I've also tried glue used for patching my wet suit:
https://www.walmart.com/ip/Mcnett-14114-Seal-Cement-2-Oz-Tube-Black/21970283
https://www.youtube.com/watch?v=q9QK0yF540c
https://www.google.com/search?q=neoprene+wetsuit+glue&tbm=isch
http://www.bodylinewetsuits.co.uk/2015/01/12/using-black-witch-neoprene-glue/
I've only done one tire with wet suit glue and found that it didn't
last. However, that was in a rush, with little preparation, no
clamping, and I used a piece of vinyl for the patch. I suspect I can
improve the bond if I were more organized and careful.

The reason is that I sometimes have larger holes from side wall
blow-outs. Not inch-long gashes but one or two tenths of an inch long.
The tubes I use are super thick and, therefore, expensive. $15-20 each
and that's not something to be thrown out lightly. Instead of the li'l
REMA patches I need to use thicker rubber from an older sacrified tube
but this has to be vulcanized/cemented really well.


Hmmm... contact cement is more expensive than rubber cement. If I had
to find something cheaper than rubber cement, methinks RTV (room
temperature vulcanizing rubber) would probably qualify. The catch is
that you might have to wait overnight for the RTV to harden.

Anyway, I suggest you sacrifice an old tube, cut it apart, cut some
slits, patch with the various available glues, and test the results
with a pull test, peel test, pressure test, and flexibility test.

--
Jeff Liebermann
150 Felker St #D
http://www.LearnByDestroying.com
Santa Cruz CA 95060 http://802.11junk.com
Skype: JeffLiebermann AE6KS 831-336-2558
  #9  
Old January 4th 17, 06:37 AM posted to rec.bicycles.tech
John B.[_6_]
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Posts: 2,202
Default Stronger rubber cement?

On Wed, 4 Jan 2017 02:47:50 +0000 (UTC), David Scheidt
wrote:

John B. wrote:
:On Tue, 03 Jan 2017 17:04:40 -0800, Joerg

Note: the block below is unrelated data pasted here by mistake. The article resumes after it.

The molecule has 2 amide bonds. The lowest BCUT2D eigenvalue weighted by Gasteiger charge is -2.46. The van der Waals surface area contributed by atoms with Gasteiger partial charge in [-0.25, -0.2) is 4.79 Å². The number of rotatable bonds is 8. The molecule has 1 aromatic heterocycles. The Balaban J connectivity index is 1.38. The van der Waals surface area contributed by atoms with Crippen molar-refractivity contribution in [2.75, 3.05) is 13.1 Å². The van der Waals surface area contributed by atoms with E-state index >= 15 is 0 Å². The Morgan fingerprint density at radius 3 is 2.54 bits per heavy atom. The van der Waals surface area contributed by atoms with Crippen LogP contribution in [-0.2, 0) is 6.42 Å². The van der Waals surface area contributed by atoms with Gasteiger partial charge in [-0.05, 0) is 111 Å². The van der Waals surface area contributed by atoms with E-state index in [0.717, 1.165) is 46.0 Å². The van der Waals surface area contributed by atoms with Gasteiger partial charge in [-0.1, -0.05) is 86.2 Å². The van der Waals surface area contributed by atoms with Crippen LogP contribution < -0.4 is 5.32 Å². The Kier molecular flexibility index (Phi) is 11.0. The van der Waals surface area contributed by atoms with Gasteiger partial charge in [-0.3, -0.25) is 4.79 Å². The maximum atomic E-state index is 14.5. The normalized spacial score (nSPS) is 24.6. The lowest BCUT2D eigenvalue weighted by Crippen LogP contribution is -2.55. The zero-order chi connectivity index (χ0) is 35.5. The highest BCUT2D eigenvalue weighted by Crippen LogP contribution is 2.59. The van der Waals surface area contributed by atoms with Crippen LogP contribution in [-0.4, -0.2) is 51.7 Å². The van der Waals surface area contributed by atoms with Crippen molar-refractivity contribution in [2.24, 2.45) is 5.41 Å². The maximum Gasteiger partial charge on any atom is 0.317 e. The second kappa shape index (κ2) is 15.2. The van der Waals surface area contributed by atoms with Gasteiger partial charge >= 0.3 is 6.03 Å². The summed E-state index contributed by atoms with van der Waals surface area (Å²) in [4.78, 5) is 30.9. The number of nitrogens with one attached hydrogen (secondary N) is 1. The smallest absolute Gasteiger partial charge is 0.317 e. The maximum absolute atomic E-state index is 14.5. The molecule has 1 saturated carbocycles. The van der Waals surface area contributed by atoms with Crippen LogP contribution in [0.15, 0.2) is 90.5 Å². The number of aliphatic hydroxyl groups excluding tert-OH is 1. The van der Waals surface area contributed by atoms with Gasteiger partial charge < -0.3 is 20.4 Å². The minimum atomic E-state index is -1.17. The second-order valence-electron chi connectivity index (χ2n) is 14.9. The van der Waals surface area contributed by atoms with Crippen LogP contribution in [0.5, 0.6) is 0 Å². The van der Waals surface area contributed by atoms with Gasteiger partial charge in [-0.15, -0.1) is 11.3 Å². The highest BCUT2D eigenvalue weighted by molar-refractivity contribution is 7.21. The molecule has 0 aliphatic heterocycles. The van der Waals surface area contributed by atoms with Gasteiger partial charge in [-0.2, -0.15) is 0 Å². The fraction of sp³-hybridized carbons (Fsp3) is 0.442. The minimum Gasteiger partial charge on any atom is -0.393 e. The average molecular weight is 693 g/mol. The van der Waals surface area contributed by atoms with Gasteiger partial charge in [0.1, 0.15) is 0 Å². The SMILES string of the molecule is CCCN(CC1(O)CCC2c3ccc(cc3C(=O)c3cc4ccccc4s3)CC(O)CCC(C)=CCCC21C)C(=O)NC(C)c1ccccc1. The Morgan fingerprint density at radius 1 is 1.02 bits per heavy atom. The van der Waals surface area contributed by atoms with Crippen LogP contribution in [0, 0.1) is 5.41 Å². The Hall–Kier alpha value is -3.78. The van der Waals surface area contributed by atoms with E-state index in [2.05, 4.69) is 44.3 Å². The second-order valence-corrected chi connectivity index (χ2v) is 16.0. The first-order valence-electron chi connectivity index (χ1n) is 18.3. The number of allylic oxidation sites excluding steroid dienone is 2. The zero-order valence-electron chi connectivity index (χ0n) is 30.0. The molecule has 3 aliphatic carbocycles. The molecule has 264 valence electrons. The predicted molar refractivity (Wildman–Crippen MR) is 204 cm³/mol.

:wrote:

:Gentlemen,
:
:Is there something stronger than the usual rubber cement in the patch
:kits? Ideally something that won't dry out so fast or where multiple
:cheap small tubes are available.
:
:The reason is that I sometimes have larger holes from side wall
:blow-outs. Not inch-long gashes but one or two tenths of an inch long.
:The tubes I use are super thick and, therefore, expensive. $15-20 each
:and that's not something to be thrown out lightly. Instead of the li'l
:REMA patches I need to use thicker rubber from an older sacrified tube
:but this has to be vulcanized/cemented really well.

:My LBS usually has small sealed tubes of glue. When I see them I buy
:four or five and when I open a sealed tube, in the kit on the bike, I
:replace it with another sealed one as find the glue has dried up is
:not quite so much of a catastrophe at home :-)

:Or you might try contact cement what I suspect is what is in the usual
:tire patching kit.

:By the way, "vulcanizing" implies the use of heat, and sulphur, and I

Vulcanizing may have the connotation of involving heat, but it's a chemical
reaction, which results in the sulphur in the rubber becoming
crosslinked.


It is a chemical reaction that occurs very slowly and incompletely
without heat. Try mixing raw latex with powdered sulphur if you don't
believe it.

--
cheers,

John B.

  #10  
Old January 4th 17, 08:01 AM posted to rec.bicycles.tech
Dennis Davis[_2_]
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Posts: 33
Default Stronger rubber cement?

In article ,
Joerg wrote:
Gentlemen,

Is there something stronger than the usual rubber cement in the
patch kits? Ideally something that won't dry out so fast or where
multiple cheap small tubes are available.

The reason is that I sometimes have larger holes from side wall
blow-outs. Not inch-long gashes but one or two tenths of an
inch long. The tubes I use are super thick and, therefore,
expensive. $15-20 each and that's not something to be thrown
out lightly. Instead of the li'l REMA patches I need to use
thicker rubber from an older sacrified tube but this has to be
vulcanized/cemented really well.


The small REMA patches are some 15mm in diameter. Larger sizes
exist. I believe the next size up is 25mm in diameter and the oval
REMA patches are available. An ebay search should throw up what's
available by mail order.

Same for the the REMA rubber cement. It comes in different size
tubes, including the small ones you mention. Again an Internet
search should show what's available.

I don't usually have problems using REMA patches & glue. However
puncture repairing technique can be as contentious as chain cleaning
and lubrication advice. I'm going to keep my head down :-)
--
Dennis Davis